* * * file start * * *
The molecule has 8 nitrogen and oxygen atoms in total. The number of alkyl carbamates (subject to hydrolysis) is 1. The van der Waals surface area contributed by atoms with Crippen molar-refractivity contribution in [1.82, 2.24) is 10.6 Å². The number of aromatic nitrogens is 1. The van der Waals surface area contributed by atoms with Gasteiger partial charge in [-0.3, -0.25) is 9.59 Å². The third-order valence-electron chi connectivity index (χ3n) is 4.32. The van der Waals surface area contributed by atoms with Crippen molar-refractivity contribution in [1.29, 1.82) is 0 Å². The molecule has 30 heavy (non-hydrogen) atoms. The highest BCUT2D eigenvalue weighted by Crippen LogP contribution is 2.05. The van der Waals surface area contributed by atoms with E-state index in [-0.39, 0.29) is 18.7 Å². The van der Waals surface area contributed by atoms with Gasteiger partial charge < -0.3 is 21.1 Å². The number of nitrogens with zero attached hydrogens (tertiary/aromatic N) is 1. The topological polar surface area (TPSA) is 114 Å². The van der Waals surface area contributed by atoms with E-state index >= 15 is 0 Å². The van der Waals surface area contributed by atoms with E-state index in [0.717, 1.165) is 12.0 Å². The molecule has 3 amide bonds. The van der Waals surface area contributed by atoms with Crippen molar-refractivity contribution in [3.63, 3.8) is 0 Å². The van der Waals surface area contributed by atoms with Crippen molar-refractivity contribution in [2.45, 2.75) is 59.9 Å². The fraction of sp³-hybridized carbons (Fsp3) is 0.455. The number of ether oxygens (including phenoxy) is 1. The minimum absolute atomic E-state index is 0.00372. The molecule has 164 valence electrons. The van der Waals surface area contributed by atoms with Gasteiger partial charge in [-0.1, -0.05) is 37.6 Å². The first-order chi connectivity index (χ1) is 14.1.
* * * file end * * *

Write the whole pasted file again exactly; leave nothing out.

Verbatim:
The molecule has 8 nitrogen and oxygen atoms in total. The number of alkyl carbamates (subject to hydrolysis) is 1. The van der Waals surface area contributed by atoms with Crippen molar-refractivity contribution in [1.82, 2.24) is 10.6 Å². The number of aromatic nitrogens is 1. The van der Waals surface area contributed by atoms with Gasteiger partial charge in [-0.3, -0.25) is 9.59 Å². The third-order valence-electron chi connectivity index (χ3n) is 4.32. The van der Waals surface area contributed by atoms with Crippen molar-refractivity contribution in [1.29, 1.82) is 0 Å². The molecule has 30 heavy (non-hydrogen) atoms. The highest BCUT2D eigenvalue weighted by Crippen LogP contribution is 2.05. The van der Waals surface area contributed by atoms with E-state index in [-0.39, 0.29) is 18.7 Å². The van der Waals surface area contributed by atoms with Gasteiger partial charge < -0.3 is 21.1 Å². The number of nitrogens with zero attached hydrogens (tertiary/aromatic N) is 1. The topological polar surface area (TPSA) is 114 Å². The van der Waals surface area contributed by atoms with E-state index >= 15 is 0 Å². The van der Waals surface area contributed by atoms with E-state index in [0.717, 1.165) is 12.0 Å². The molecule has 3 amide bonds. The van der Waals surface area contributed by atoms with Crippen molar-refractivity contribution in [3.63, 3.8) is 0 Å². The van der Waals surface area contributed by atoms with Crippen molar-refractivity contribution in [2.45, 2.75) is 59.9 Å². The fraction of sp³-hybridized carbons (Fsp3) is 0.455. The number of ether oxygens (including phenoxy) is 1. The minimum absolute atomic E-state index is 0.00372. The molecule has 164 valence electrons. The van der Waals surface area contributed by atoms with Gasteiger partial charge in [-0.1, -0.05) is 37.6 Å². The first-order chi connectivity index (χ1) is 14.1.